Recruitment refers to the process of attracting, screening, selecting, and onboarding a qualified person for a job. It is also consider as finding the right person. New employees come from two basic sources the internal recruitment and the external recruitment: Internal Recruitment
Involves transferring or promoting employees from other position within the company. This approach offers several advantages: Boosts employee morale by reinforcing the value of experience within the firm. Reduce risk for firm since current employees have a proven track record. Lower cost of both recruitment and training.
Looking for employees outside the firm, usually means tapping into range of different resources. The possibilities include employment website, newspaper ads, trade associations, college and university, employment center and employment agencies. But the most promising source of new hires may be referrals from current employees. Employee referral programs also represent a real bargain for employers.
Once you have pool a qualify candidate, your next step is to choose the best person for the job. A typical selection process includes accepting application, interviewing, testing, checking references and background, and making job offer.
The application is primarily a tool to reject unqualified candidates, rather than to actually choose qualified candidates.
Virtually every company uses interviews a central part of the selection process. To help ensure that interviews better predict performance, expert recommends a structured interview.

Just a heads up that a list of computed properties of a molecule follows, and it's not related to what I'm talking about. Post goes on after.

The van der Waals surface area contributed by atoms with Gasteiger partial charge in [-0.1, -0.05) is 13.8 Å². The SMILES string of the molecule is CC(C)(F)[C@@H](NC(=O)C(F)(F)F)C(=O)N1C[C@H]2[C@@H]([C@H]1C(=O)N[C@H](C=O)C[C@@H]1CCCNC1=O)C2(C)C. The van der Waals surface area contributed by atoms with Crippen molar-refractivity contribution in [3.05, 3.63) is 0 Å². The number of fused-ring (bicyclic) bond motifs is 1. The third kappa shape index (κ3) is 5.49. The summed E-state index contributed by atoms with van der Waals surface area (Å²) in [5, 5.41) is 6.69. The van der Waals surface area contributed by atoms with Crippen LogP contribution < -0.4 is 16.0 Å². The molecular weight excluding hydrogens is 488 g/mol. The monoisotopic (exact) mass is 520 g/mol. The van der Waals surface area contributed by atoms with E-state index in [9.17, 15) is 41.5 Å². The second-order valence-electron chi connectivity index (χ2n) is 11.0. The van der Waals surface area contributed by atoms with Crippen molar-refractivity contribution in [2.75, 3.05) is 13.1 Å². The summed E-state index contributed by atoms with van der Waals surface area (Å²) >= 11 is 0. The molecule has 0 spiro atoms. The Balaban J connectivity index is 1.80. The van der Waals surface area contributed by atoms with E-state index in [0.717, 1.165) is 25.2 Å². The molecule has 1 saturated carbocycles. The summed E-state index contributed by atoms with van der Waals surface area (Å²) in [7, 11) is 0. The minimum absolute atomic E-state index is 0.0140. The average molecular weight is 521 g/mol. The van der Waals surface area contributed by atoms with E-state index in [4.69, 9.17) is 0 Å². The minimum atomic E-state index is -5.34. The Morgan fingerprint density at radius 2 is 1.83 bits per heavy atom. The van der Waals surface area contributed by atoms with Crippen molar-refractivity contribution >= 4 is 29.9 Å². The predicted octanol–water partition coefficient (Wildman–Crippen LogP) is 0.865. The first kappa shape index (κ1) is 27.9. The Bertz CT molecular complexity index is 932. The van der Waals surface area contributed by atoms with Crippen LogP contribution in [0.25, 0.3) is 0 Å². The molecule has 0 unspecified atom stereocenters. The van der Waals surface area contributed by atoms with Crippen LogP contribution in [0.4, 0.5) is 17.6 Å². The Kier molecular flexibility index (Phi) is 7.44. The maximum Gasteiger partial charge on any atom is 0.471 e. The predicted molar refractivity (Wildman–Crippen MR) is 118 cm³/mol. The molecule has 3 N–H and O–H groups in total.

Either before of after the interview process, a growing number of companies have instituted employment testing is various sorts. The main category includes skill testing, personality testing, drug testing, and physical exam.
References and background Checks
Researches from the society for Human Resources Manager suggest that more than 50 % of job candidate lie on their resume in some ways.
After a company finds the right person, the next hurdle is designing the right job offer and getting the candidate to accept it.
(Kelly, McGowen. (2012). BUSN 4 (4th ed., pp.226-228). Mason, OH: Cengage Learning).
For successful companies in virtually every field, training and development have become an ongoing process rather than the one-time activity. Training and development describes the formal, ongoing efforts of organizations to improve the performance and self-fulfillment of their employees through a variety of methods and programs. Training and development must gather speed for companies and individuals to maintain their competitive edges. Training programs take a number of different forms, from orientation to skills training, to management development, depending on the specific employee and the needs of the organization. Orientation
Once hire a new employees, orientation should be the first step in the training and development process. Effective orientation programs typically focus on introducing employees to the company culture. Research consistently shows that strong orientation programs significantly reduce employee turnover, which lower cost. On the job Training
Is popular because it’s very low-cost. Employees simply begin their job sometimes under the guidance of more experienced employees, and learn as they go. On the job training can compromise the costumer experience. Formal apprenticeship programs tend to be a more effective way of handling on the job training. Apprenticeship program mandate that each beginner serve as an assistant to a fully trained worker for a specified period of time before gaining full credentials to work in the field. Off-the-Job Training
Classroom training happens away from the job setting, but typically during work hours. Employers use classroom training-either on or off site –t to teach a wide variety of topics from new computer programming...
References: (Kelly, McGowen. (2012). BUSN 4 (4th ed., pp.223-224). Mason, OH: Cengage Learning).
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